BILLINGS - Jessamine Spear Johnson was born in 1886 on the eastern front of the Bighorn Mountains.
Her mother began taking photographs as a hobby, and at age 10, Jessamine discovered her own love of the art form.
But Jessamine's photos were tucked away in boxes for decades — until they were recently brought to light by her granddaughter, Tempe Javitz.
“Jessamine Spear Johnson— I was a Johnson— was my grandmother. My father was her fifth child," Javitz said. “My grandmother, at about age 10, her mother had started taking photographs with a glass-plate camera. She started helping her mom. Well after Jessamine got married, we find her workbook of all of her expenses. She was letting her husband know where she’d spend money. And in 1908, she bought her first film camera, a Brownie, for $2."
After around 16 years of sorting thousands of photographs she previously didn't know existed, Javitz had a plan for how she wanted to share her grandmother's work.
"I spent years with 34 boxes of (Jessamine's) photographs I was scanning. I now have over 16,000 images on my computer. Not all of them are in terrific shape," Javitz said. “Many years later, I’m married, living out in California but I went home every summer. I’m visiting with Annabelle, her oldest child and one of my favorite aunts, and Annabelle gave me 23 of her diaries. And that started the idea that I was going to rescue her."
Javitz grew up in Montana but now lives in California. But, she'll be visiting the Treasure State next month for one special reason.
"The book that I just published with the South Dakota Historical Society Press, it’s called ‘Bighorn Visions: The Photography of Jessamine Spear Johnson’," Javitz said. “I’ve been invited to the South Dakota Festival of Books at the end of September. I’m going back to Montana and Wyoming in late August, early September, and I have several book signings to go to there."
In April, Javitz's book, 'Bighorn Visions: The Photography of Jessamine Spear Johnson' hit the shelves, featuring photos from Jessamine.
“Jessamine never went anywhere without her camera — because the photos follow that," Javitz said. “She was capturing, you know, what it was like to live then, what it was like to ranch. There are lots of cattle, sheep, dude ranching photos. But there are also historical photos.”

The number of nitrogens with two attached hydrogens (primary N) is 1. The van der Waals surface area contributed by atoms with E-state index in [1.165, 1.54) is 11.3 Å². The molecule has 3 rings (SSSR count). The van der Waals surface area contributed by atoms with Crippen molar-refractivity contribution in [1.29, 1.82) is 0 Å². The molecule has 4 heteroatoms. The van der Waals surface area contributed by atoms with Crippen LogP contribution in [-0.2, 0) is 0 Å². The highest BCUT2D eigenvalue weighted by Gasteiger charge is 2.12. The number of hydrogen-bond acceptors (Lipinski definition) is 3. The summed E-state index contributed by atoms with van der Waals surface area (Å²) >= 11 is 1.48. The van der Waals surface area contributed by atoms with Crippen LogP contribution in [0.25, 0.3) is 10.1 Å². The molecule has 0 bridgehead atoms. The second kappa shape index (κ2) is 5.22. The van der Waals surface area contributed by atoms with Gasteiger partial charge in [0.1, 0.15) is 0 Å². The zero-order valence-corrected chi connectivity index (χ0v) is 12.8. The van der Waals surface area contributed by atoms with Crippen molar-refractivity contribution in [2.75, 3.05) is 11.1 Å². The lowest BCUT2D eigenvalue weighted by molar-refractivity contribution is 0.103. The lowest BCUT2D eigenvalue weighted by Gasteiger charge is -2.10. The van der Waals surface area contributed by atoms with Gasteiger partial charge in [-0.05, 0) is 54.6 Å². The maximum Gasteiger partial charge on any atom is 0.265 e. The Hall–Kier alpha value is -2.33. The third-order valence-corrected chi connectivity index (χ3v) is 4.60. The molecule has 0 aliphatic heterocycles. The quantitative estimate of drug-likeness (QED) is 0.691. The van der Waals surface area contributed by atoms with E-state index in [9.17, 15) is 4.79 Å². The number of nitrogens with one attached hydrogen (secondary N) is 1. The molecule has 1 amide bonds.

The photographs serve as a time capsule from the days of the wild, wild west.
“Her legacy is important, and I think it’s important for more people to realize that women through time have been doing important artistic work," Javitz said.
Johnson was a pioneer in more ways than one, snapping photographs of life across Montana and Wyoming. She lived during a time when women were just starting to enter the workforce and become more independent.
But photographers like her were rare.
“Photography is not as common among these women as we would like to think. And in large part, that’s simply because photography is an expensive hobby," said Lauren Hunley, a community historian at the Western Heritage Center in Billings. “We don’t have a lot of women, specifically a lot of people in total, looking at photography as an extra hobby. We do have a lot of professional photographers, but it’s different when you’re a professional."
Hunley says Jessamine’s candid photography paints a picture of what life was actually like back then.
"They documented what they did on a daily basis, what’s happening on their ranch," Hunley said. "As a historian, those are the photographs that are vitally important to us."
Photographs that preserve Western history — and are now documented for all to see.
"The photos there are historically, amazingly important. I had no idea how important until I started doing more research," Javitz said. “One of the things that I think is important about what my grandmother Jessamine photographed is this was happening in her lifetime. Women were joining roundups, women were breaking horses, women were being equal partners in ranching. That all happened within her lifetime and with her own girls. She had a feeling, I’m sure, that she was seeing history happen."